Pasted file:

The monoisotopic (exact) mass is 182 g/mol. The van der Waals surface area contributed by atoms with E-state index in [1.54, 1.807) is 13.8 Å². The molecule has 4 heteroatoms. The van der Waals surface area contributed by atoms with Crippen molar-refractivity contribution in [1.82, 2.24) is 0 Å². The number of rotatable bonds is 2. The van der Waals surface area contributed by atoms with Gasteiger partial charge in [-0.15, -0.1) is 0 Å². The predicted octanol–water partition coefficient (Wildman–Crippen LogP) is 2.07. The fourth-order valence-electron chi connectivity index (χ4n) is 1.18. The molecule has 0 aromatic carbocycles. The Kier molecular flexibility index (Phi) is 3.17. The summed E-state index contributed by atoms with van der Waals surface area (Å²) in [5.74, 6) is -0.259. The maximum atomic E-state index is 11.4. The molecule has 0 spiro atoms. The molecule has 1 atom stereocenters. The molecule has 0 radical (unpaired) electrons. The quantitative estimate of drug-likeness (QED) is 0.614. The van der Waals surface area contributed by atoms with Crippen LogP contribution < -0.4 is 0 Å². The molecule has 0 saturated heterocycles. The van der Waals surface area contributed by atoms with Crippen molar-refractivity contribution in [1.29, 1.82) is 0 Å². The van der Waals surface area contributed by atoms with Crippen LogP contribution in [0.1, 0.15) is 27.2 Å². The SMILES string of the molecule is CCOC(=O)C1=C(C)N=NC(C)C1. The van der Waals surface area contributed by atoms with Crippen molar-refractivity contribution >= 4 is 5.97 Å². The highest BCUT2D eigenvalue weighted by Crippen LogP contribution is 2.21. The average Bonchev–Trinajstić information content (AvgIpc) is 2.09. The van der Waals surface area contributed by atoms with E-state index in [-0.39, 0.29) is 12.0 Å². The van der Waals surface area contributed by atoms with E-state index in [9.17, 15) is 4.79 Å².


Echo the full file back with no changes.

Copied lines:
The monoisotopic (exact) mass is 182 g/mol. The van der Waals surface area contributed by atoms with E-state index in [1.54, 1.807) is 13.8 Å². The molecule has 4 heteroatoms. The van der Waals surface area contributed by atoms with Crippen molar-refractivity contribution in [1.82, 2.24) is 0 Å². The number of rotatable bonds is 2. The van der Waals surface area contributed by atoms with Gasteiger partial charge in [-0.15, -0.1) is 0 Å². The predicted octanol–water partition coefficient (Wildman–Crippen LogP) is 2.07. The fourth-order valence-electron chi connectivity index (χ4n) is 1.18. The molecule has 0 aromatic carbocycles. The Kier molecular flexibility index (Phi) is 3.17. The summed E-state index contributed by atoms with van der Waals surface area (Å²) in [5.74, 6) is -0.259. The maximum atomic E-state index is 11.4. The molecule has 0 spiro atoms. The molecule has 1 atom stereocenters. The molecule has 0 radical (unpaired) electrons. The quantitative estimate of drug-likeness (QED) is 0.614. The van der Waals surface area contributed by atoms with Crippen LogP contribution < -0.4 is 0 Å². The molecule has 0 saturated heterocycles. The van der Waals surface area contributed by atoms with Crippen molar-refractivity contribution in [1.29, 1.82) is 0 Å². The van der Waals surface area contributed by atoms with Crippen LogP contribution in [0.1, 0.15) is 27.2 Å². The SMILES string of the molecule is CCOC(=O)C1=C(C)N=NC(C)C1. The van der Waals surface area contributed by atoms with Crippen molar-refractivity contribution >= 4 is 5.97 Å². The highest BCUT2D eigenvalue weighted by Crippen LogP contribution is 2.21. The average Bonchev–Trinajstić information content (AvgIpc) is 2.09. The van der Waals surface area contributed by atoms with E-state index in [-0.39, 0.29) is 12.0 Å². The van der Waals surface area contributed by atoms with E-state index in [9.17, 15) is 4.79 Å².